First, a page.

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How to write prayers of intercession

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“The word ‘intercession’ takes my mind back to those moments in the wilderness when Moses stood between God and God’s people and begged for mercy. When we lead our congregations in intercession, we stand in the space between God’s love and the congregation’s need, and we build a bridge there with our words,” says The Rev’d Dr Margaret Wesley from St Paul’s, Ithaca-Ashgrove

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I grew up in a small denomination where written prayers were thought to restrict the Holy Spirit. Intercessions were, therefore, long and rambling. I was irreverent enough to time them one Sunday – they took over 20 minutes!

When I moved to the city for university, I joined an Anglican church and fell in love with the beauty and brevity of A Prayer Book for Australia (APBA) prayers. I joined the intercession roster and began to model my public intercessions on those beautiful prayers from our tradition.

“Intercession” is a word from the Latin for “between” and “go”. An intercessor is a go-between: someone who holds one hand towards the love, grace and power of God, and the other towards the suffering, brokenness and beauty of all creation. The word “intercession” takes my mind back to those moments in the wilderness when Moses stood between God and God’s people and begged for mercy. When we lead our congregations in intercession, we stand in the space between God’s love and the congregation’s need, and we build a bridge there with our words.

Without that bridge of intercession, a congregation can be left without hope. In August, when we were all devastated by images from Afghanistan, I heard many people cry from their hearts, “I wish there was something I could do!” There is always something we can do. Like many churches, St Paul’s organised a vigil where we could stand in that go-between space. We wept with the people of Afghanistan, named and protested their mistreatment, and remembered together that God has always loved and rescued just such vulnerable, oppressed people.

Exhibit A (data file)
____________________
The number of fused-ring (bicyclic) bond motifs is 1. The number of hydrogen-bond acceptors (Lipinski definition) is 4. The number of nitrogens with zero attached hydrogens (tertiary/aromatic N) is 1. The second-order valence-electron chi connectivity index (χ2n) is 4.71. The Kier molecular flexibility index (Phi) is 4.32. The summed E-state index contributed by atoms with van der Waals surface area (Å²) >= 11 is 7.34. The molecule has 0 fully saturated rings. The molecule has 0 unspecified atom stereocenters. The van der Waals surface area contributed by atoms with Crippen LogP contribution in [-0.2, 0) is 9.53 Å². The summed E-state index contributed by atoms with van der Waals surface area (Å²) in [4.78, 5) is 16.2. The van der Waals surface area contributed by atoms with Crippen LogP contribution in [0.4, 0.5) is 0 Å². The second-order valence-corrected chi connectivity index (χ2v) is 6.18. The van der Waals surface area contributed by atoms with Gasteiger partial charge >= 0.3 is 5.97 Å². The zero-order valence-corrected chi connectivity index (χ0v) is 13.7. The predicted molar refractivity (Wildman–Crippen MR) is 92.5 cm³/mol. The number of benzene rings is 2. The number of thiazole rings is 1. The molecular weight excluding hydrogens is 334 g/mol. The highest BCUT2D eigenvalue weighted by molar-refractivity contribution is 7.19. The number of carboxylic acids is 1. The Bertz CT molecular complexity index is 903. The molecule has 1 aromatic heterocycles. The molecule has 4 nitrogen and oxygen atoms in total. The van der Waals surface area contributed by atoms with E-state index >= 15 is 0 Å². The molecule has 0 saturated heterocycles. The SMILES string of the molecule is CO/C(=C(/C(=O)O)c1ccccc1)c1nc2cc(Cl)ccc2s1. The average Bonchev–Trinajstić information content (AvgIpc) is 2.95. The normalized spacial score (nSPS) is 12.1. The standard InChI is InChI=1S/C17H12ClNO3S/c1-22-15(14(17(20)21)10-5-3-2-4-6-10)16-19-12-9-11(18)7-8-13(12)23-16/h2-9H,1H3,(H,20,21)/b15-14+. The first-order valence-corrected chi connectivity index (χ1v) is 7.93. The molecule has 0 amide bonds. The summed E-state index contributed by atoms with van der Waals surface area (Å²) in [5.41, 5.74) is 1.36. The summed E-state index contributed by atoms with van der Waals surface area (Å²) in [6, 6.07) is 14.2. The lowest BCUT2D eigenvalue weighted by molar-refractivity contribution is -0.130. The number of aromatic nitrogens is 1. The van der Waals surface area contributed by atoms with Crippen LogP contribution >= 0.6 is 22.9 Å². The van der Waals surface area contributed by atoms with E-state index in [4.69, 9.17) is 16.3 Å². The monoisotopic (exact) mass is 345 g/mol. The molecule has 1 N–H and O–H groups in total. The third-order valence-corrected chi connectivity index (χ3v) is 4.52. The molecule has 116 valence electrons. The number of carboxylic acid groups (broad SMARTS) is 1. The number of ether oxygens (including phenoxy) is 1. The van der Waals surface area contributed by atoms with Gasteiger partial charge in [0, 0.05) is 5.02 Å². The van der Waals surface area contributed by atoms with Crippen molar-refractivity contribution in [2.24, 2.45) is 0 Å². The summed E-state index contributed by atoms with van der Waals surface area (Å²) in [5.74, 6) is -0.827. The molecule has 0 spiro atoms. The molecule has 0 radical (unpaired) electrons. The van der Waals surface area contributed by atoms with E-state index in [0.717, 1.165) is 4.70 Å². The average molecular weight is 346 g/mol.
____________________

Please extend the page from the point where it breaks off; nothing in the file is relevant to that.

My children used to tease me that the only time I ever read the news was when I was rostered on for intercessions at church. Life is overwhelmingly busy sometimes, yet the holy space we inhabit when we lead a congregation in intercession makes it just as important to immerse ourselves in the needs of our world, community and congregation as it is to name and appeal to the character of God. My kids’ teasing challenged me to stand in that place of intercession every day, not just once a month when I was on the roster.

I hope the following ideas will help you prepare your intercessions.

Top 10 tips for preparing intercessions

  1. Read the lectionary passages and collect (prayer of the day). What aspects of God’s character will be dwelt on through the service? Focus on these in your prayers.
  2. Call and response keeps the congregation involved. Simple is best. Use one they are familiar with, like “Lord in your mercy, hear our prayer” or use the aspect of God’s character that is your focus: for example, “Compassionate God, comfort and heal.”
  3. Be aware of any significance to the day or season. At least mention this, and possibly shape the whole prayer around it.
  4. Inform yourself about the needs of your church, community, country, and world. Include one or two concerns from each of these areas.
  5. Allow yourself to feel the sadness, anger and joy around you. Cry, shout or dance as appropriate (nobody needs to see this bit!). Then your prayers will come from your heart and body, as well as your head.
  6. Prayer is not a personal platform. Ask yourself, “Can all God’s people gathered here today say ‘Amen’ to this?” If the answer is “no”, generalise it. At election time it is not usually appropriate to pray publicly for your party to win, but you can pray for a government that will give justice to people who are poor and vulnerable.
  7. You needn’t start from scratch. The APBA is a valuable resource (see pages 172-217 for outlines and examples of intercessions.) Try expanding each phrase of The Lord’s Prayer, or another favourite prayer.
  8. Collect prayers you like so you can find language to borrow when needed.
  9. Read your intercessions aloud at home so you can hear how they sound.
  10. Read or show your intercessions to someone who can give you feedback.

For the past 18 months I have been writing and sharing prayers in response to COVID-19 and have collected them into a book. Please let me know via email to priest@stpaulsashgrove.org.au if you would like a copy for around $20.

After the challenges of these last two years, I look forward to the “Where do we go from here?” retreat on 1-5 November at Santa Teresa Spirituality Centre, where I will lead clergy in listening for where God might be calling us now.

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